Do you think you're crossing over into journalism? Or would you say you're still strictly a comedian?

I am a comedian. The term we've come up with is a "documenartisan," somewhat an artisan mixed with a documentarian. Even coming from The Daily Show, you get that question a lot: Are you guys doing journalistic work?

I think it's important to know that we rely on great journalists who are drawing attention to these stories. We have a research department, we are constantly trying to tell the most accurate story we can, but I think the stories we tell is from the perspective of a citizen. I rely on great journalists but entered into all these stories as a comedian first.

Comedian Jordan Klepper was formerly the host of Comedy Central's "The Opposition" and a political correspondent for "The Daily Show." Comedy Central

In Klepper, you move away from your usual political commentary.

I really craved stories that show people coming together despite the partisan binary lines that we're drawing. When I was spending time with these veterans in Texas who were dealing with PTSD through wrestling, I quickly realized that they're in a political climate that's very different to New York. We don't talk about politics down there. What we're talking about is guys who are dealing and struggling with an issue. We talk about how they do that. We talk about how they do wrestling and how it's like theatre, in the way that I do theatre back here. We were able to find a connection that was outside some of that partisan bickering.

I think seeing those kinds of connections are important right now. Our docuseries will hopefully showing you a three-dimensional portrait of other Americans you're not often exposed to. If you can get three dimensions in this day and age, you're doing something. There needs to be more grey areas. We need to be able to see more of those.

You were arrested in Atlanta in February for protesting on behalf of undocumented students. Tell me the story behind that.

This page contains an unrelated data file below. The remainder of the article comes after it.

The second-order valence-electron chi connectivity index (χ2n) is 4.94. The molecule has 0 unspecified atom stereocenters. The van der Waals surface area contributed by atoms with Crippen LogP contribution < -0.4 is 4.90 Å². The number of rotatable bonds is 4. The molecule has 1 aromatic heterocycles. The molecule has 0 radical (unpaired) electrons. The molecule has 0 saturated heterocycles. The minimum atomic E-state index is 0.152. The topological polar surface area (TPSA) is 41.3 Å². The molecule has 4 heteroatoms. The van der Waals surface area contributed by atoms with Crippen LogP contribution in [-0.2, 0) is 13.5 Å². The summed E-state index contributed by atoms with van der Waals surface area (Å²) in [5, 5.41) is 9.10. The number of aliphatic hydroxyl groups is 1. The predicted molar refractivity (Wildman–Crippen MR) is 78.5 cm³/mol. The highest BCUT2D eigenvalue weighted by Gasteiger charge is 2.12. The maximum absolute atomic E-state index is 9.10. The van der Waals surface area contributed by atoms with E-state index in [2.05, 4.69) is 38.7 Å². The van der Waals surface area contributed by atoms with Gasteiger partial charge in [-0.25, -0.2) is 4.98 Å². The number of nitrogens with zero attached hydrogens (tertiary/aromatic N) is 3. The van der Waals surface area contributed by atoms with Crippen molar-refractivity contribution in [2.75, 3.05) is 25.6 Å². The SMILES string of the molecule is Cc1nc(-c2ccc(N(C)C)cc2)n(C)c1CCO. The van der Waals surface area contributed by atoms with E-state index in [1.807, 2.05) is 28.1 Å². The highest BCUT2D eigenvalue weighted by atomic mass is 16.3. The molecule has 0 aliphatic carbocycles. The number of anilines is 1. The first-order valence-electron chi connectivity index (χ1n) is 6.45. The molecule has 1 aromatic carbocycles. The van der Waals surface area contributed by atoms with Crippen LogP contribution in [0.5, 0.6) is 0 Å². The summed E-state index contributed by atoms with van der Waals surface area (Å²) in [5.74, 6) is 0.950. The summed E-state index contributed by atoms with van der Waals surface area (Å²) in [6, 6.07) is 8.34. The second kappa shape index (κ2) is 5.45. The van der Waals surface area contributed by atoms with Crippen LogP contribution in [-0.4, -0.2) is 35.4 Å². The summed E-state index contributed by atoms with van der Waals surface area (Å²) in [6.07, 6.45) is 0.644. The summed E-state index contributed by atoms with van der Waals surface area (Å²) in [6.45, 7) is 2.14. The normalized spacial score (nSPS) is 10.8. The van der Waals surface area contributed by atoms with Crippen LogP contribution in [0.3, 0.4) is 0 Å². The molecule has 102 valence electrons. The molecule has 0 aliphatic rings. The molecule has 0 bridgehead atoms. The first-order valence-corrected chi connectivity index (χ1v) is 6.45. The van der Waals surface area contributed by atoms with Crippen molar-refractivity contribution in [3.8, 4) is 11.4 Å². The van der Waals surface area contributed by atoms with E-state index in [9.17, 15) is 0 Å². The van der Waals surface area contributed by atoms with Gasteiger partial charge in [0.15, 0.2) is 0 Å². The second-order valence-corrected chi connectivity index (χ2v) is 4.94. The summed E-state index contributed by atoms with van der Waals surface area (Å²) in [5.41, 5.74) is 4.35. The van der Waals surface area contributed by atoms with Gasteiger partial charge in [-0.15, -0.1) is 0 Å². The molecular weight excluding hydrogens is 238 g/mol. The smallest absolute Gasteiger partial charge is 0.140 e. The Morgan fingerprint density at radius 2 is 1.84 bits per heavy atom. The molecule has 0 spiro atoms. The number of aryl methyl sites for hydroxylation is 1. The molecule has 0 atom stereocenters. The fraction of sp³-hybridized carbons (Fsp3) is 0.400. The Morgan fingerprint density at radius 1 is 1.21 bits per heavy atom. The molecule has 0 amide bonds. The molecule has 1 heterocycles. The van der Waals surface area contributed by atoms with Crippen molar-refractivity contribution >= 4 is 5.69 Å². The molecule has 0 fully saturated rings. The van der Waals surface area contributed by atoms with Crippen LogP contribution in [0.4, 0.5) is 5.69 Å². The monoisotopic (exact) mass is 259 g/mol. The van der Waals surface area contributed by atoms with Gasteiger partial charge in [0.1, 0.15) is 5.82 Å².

That story was based around Freedom University in Atlanta, this underground modern-day freedom school for undocumented students. Georgia has some really strict rules that don't allow undocumented and DACA students to go to some of the major universities there. Local teachers and professors on weekends are teaching these students at undisclosed locations because they're being attacked by hate groups who are trying to find where they are. We heard about this story from the New Yorker and couldn't believe it was happening in America in 2019.

I went down there and spent some time with these students and really was moved by the stories that they told, their desire to learn and better their community and the lengths they had to go to get a basic education. I was a part of their learning experience for multiple weekends and I attended one of the events, which was the Board of Regents meeting where people made decisions as to whether or not to allow these students to go to public universities. I protested with other fake leaders at the time.

At the meeting, one of the pastors stood and began a prayer. This prayer was to look out for all of the students in Georgia and to give them the right to learn just like everybody else. Another pastor stood up and began to pray for everyone there as well. I stood up and [said something]. At that point, I was escorted out by the police in a very orderly fashion, as were the other pastors and teachers and we were brought into a side room, where we continued that prayer. They made it very clear if we continued they would have to arrest us. We continued. They handcuffed us and took us out into the squad cars. The rest of that day was getting taken around Atlanta to finally enter into a Fulton County Jail where I spent a good twelve hours being stripped searched, running through the ups and downs of background information, go to this cell or this cell. I spent a good six hours in the cell with a bunch of other faith leaders. It was an odd, surreal situation.

In hindsight, how you feel about being jailed?

It was an opportunity, no matter how small, to draw some attention to these students who sadly didn't have a voice and I was happy to do that. I'm 40. I've done a lot of comedies, I've been a part of the political spectrum for quite some time, but I've never been pushed to that degree and It's been really moving to be a part of these movements. Some groups of people don't have a voice right now. People are putting their neck out there because they aren't feeling heard. It organically came up and was a way in which I could help their story and amplify their voice.

Do you think your examination of issues through a comedy documentary lense is a good way to reach more audiences with your message?

It was a weird challenge for us. What the network wanted and what we wanted was authenticity. Satire through The Daily Show, and through a lot of modern comedy approaching these difficult topics, is drenched with irony and distance. With this, we wanted to throw out some of those elements. It did provide a big challenge when you're in certain situations.

Was it difficult improvising humor in such serious and tough situations?